Mapping Seattle’s gigabit Internet plans: Are you in or out?

Gigabit Seattle will provide lightning-quick internet to these 12 neighborhoods

After Seattle mayor Mike McGinn announced an agreement Thursday with broadband developer Gigabit Squared to operate a high-speed fiber network in Seattle throughout 12 neighborhoods, most tech people in the area had a simple question: Am I in or am I out?


It’s a big deal: Internet surfers in these 12 neighborhoods will be able to use broadband that’s up to 1000 times faster than what’s available now. The “demonstration” neighborhoods are part of Gigabit’s test project in Seattle that takes advantage of the city’s unused “dark fiber” network to offer fiber-optic broadband service to the area. Service is planned for a Fall 2013 debut.

These are the 12 coverage areas, which are highlighted above: Area 1: the University of Washington’s West Campus District, Area 2: South Lake Union, Area 3: First Hill/Capitol Hill/Central Area, Area 4: the University of Washington’s Metropolitan Tract in downtown Seattle, Area 5: the University of Washington’s Family Housing at Sand Point, Area 6: Northgate, Area 7: Volunteer Park Area, Area 8: Beacon Hill and SODO Light Rail Station and Areas 9-12: Mount Baker, Columbia City, Othello, and Rainier Beach.

Gigabit is also building a broadband wireless umbrella around the city, as well as a wireless neighborhood cloud in the 12 coverage areas.

Gigabit president Mark Ansboury said he plans on having fiber lines pass to 6,000 to 10,000 homes in the 12 neighborhoods, with just 8 to 12 percent of those households using the service. By the end of 2014, Gigabit plans on offering the service to 100,000 residents.

Pricing has not been announced, but Ansboury said his company plans on offering a competitive price that’s under $100 per month.

Gigabit is asking those interested in the service to sign up here. “The more interest we get from your neighborhood, the more likely your neighborhood becomes priority one,” the page reads.

Previously on GeekWire: Mayor Mike McGinn announces plan to develop “ultra-fast broadband network”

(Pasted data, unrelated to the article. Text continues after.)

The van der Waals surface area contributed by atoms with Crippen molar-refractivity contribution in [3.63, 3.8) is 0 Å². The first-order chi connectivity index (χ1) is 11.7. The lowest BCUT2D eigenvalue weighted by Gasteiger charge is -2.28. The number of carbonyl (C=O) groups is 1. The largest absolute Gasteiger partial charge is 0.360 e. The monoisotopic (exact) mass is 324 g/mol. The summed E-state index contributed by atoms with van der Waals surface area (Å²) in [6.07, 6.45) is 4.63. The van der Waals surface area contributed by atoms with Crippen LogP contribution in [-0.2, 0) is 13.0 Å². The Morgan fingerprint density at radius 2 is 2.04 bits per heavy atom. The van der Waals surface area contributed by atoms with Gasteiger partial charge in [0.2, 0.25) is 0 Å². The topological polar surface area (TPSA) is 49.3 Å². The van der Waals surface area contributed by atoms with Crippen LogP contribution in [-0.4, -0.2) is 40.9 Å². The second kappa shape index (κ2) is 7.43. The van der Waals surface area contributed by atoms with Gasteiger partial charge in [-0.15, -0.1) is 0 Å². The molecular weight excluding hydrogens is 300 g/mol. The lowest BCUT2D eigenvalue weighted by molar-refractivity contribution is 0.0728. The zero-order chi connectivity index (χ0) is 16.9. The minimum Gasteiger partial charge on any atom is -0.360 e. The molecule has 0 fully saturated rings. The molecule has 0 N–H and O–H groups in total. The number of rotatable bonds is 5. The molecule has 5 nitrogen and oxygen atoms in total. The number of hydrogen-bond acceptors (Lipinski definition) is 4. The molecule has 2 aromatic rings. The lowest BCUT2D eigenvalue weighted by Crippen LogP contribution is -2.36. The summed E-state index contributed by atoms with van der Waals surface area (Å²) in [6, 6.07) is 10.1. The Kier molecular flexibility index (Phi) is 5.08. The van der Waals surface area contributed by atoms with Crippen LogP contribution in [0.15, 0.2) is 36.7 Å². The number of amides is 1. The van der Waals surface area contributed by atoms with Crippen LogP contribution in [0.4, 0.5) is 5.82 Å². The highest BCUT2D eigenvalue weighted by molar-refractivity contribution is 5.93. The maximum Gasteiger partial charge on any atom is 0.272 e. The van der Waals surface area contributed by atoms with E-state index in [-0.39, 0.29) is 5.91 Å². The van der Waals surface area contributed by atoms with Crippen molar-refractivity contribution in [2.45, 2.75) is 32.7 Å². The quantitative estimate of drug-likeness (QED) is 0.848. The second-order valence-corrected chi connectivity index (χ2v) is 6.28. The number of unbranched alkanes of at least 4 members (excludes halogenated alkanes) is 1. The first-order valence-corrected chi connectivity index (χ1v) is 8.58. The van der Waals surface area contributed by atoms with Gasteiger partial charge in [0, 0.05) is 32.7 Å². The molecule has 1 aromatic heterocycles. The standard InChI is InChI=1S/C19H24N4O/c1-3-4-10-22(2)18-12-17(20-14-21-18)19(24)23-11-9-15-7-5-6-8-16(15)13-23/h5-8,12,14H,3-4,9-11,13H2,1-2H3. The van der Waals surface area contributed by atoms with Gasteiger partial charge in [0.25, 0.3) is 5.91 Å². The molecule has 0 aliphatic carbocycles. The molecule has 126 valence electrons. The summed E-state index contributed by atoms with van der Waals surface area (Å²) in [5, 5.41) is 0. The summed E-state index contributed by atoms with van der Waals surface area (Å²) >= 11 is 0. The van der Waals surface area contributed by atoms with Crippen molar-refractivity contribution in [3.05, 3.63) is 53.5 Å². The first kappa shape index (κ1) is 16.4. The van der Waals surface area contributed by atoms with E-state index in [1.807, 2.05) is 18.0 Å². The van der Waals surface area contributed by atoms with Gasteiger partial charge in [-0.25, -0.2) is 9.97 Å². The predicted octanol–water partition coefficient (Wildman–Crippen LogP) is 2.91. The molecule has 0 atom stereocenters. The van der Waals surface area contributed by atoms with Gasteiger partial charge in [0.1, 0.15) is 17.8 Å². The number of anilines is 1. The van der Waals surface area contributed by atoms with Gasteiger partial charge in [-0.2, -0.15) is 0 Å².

• Guest

    This is fantastic news! I really appreciate the attention being paid to my and other high-impact neighborhoods. Gigabit networking to my home will be a real game-changer.

  • 509

    Wow! Well, over a decade later Seattle will have the same Internet speeds as counties in central Washington.

    • http://twitter.com/GlennF Glenn Fleishman

      That’s a soundbite, but conservative elected officials have fought battles in many states against any sort of municipal involvement, along with incumbents spending millions or more in advertising (against ballot measures) and in legal campaigns to prevent such.

      Thus, it had to come to an abject market failure to create the political will to bring something faster than what the cable companies offer (in parts of town).

      This is what drove Tacoma to build Click over a decade ago. US West and TCI basically threw up their hands in the late 1990s about ever upgrading systems for television, broadband, and phone service. The city’s power utility jumped in. Many cited Click as a “failure” when, in fact, it became a model for networks around the country. They opted for fiber/coax. Today, fiber to the home makes sense.

  • Forrest Corbett

    Out. I can’t even get DSL in Seattle, but a mile away is one of the neighborhoods getting Gb.

    • Daniel

      Just buy a 1 mile ethernet cable.

  • Just missed

    According to the current maps I’m just a few blocks outside one of the areas. For that kind of speed I’d be willing to snake some weatherproof cat6 cable through a few neighbors’ backyards to a convenient spot just the other side of the line.

  • http://www.facebook.com/aaron.a.bird Aaron Bird

    I’m in. Although, good luck competing with my current provider (CondoInternet.net), with 100Mbs down and up for $60/month.

    Note that the area on the map labeled “Area 8: Beacon Hill and SODO Light Rail Station” does not include the SODO light rail station, but rather (what looks like) the Stadium Light Rail Station. The SODO Light Rail Station is on Lander between 4th an 6th – west of I-5 and south of the small area highlighted on the map as Area 8.

  • skippertom

    Frankly, I’m disgusted with Comcast’s Internet service here in Seattle. I’m disgusted with their intermittent connectivity, I’m disgusted with their (lack of) customer service and I’m disgusted by their refusal to acknowledge their shortcomings. As a professional network engineer, I am expected to provide cutting-edge Internet consulting services to corporations, hospitals and businesses all over the northwest, and most of the time my service to my home office is marginal at best. The monopolistic practice of Comcast and their poor response time to service outages is apalling! Seattle is NOT Mogadishu. I’ve had better Internet connectivity at sea via satellite! It’s time that Comcast had their franchise revoked. Comcast, you SUCK!